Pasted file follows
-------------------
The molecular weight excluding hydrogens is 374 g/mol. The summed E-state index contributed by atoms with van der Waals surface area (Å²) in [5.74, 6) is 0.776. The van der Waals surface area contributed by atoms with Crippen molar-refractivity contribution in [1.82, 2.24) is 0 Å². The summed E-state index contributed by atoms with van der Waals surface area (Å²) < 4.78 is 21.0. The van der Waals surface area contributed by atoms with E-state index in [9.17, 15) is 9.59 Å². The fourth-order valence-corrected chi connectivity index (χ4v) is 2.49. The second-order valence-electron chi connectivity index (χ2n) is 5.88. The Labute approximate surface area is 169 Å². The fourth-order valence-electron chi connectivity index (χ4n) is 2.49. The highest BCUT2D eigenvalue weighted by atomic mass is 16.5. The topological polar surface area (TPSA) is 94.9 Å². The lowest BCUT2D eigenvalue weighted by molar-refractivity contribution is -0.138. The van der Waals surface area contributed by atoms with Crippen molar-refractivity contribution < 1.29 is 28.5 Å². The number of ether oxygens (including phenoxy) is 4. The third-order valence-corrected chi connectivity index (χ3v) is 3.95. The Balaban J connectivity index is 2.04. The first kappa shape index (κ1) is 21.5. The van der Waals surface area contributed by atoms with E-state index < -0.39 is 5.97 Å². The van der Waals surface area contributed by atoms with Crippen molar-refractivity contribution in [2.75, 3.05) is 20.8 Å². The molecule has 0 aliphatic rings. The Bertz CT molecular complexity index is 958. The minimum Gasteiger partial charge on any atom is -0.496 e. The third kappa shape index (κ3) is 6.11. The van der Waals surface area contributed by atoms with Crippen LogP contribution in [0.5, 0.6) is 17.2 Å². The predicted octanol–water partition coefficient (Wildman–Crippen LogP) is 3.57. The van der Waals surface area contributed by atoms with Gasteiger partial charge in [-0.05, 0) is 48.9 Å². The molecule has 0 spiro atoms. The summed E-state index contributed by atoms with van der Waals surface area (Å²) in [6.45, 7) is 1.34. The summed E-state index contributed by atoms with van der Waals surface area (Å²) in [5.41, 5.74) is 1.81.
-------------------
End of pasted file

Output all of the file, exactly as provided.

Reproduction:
The molecular weight excluding hydrogens is 374 g/mol. The summed E-state index contributed by atoms with van der Waals surface area (Å²) in [5.74, 6) is 0.776. The van der Waals surface area contributed by atoms with Crippen molar-refractivity contribution in [1.82, 2.24) is 0 Å². The summed E-state index contributed by atoms with van der Waals surface area (Å²) < 4.78 is 21.0. The van der Waals surface area contributed by atoms with E-state index in [9.17, 15) is 9.59 Å². The fourth-order valence-corrected chi connectivity index (χ4v) is 2.49. The second-order valence-electron chi connectivity index (χ2n) is 5.88. The Labute approximate surface area is 169 Å². The fourth-order valence-electron chi connectivity index (χ4n) is 2.49. The highest BCUT2D eigenvalue weighted by atomic mass is 16.5. The topological polar surface area (TPSA) is 94.9 Å². The lowest BCUT2D eigenvalue weighted by molar-refractivity contribution is -0.138. The van der Waals surface area contributed by atoms with Crippen molar-refractivity contribution < 1.29 is 28.5 Å². The number of ether oxygens (including phenoxy) is 4. The third-order valence-corrected chi connectivity index (χ3v) is 3.95. The Balaban J connectivity index is 2.04. The first kappa shape index (κ1) is 21.5. The van der Waals surface area contributed by atoms with E-state index < -0.39 is 5.97 Å². The van der Waals surface area contributed by atoms with Crippen molar-refractivity contribution in [2.75, 3.05) is 20.8 Å². The molecule has 0 aliphatic rings. The Bertz CT molecular complexity index is 958. The minimum Gasteiger partial charge on any atom is -0.496 e. The third kappa shape index (κ3) is 6.11. The van der Waals surface area contributed by atoms with Crippen LogP contribution in [0.5, 0.6) is 17.2 Å². The predicted octanol–water partition coefficient (Wildman–Crippen LogP) is 3.57. The van der Waals surface area contributed by atoms with Gasteiger partial charge in [-0.05, 0) is 48.9 Å². The molecule has 0 spiro atoms. The summed E-state index contributed by atoms with van der Waals surface area (Å²) in [6.45, 7) is 1.34. The summed E-state index contributed by atoms with van der Waals surface area (Å²) in [5.41, 5.74) is 1.81.